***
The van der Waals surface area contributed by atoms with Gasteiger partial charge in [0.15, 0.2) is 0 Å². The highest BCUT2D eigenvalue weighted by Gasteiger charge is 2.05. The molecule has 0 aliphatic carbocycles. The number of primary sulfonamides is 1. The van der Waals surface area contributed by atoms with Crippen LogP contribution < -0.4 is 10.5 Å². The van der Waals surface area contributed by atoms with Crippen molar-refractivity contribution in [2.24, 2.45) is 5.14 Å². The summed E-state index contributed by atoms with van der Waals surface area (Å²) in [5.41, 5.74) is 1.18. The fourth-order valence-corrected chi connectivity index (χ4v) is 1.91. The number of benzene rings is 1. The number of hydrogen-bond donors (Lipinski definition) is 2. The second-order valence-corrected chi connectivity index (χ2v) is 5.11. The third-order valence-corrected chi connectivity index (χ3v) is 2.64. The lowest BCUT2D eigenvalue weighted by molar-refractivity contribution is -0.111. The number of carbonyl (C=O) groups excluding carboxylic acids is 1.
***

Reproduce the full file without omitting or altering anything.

The van der Waals surface area contributed by atoms with Gasteiger partial charge in [0.15, 0.2) is 0 Å². The highest BCUT2D eigenvalue weighted by Gasteiger charge is 2.05. The molecule has 0 aliphatic carbocycles. The number of primary sulfonamides is 1. The van der Waals surface area contributed by atoms with Crippen LogP contribution < -0.4 is 10.5 Å². The van der Waals surface area contributed by atoms with Crippen molar-refractivity contribution in [2.24, 2.45) is 5.14 Å². The summed E-state index contributed by atoms with van der Waals surface area (Å²) in [5.41, 5.74) is 1.18. The fourth-order valence-corrected chi connectivity index (χ4v) is 1.91. The number of benzene rings is 1. The number of hydrogen-bond donors (Lipinski definition) is 2. The second-order valence-corrected chi connectivity index (χ2v) is 5.11. The third-order valence-corrected chi connectivity index (χ3v) is 2.64. The lowest BCUT2D eigenvalue weighted by molar-refractivity contribution is -0.111. The number of carbonyl (C=O) groups excluding carboxylic acids is 1.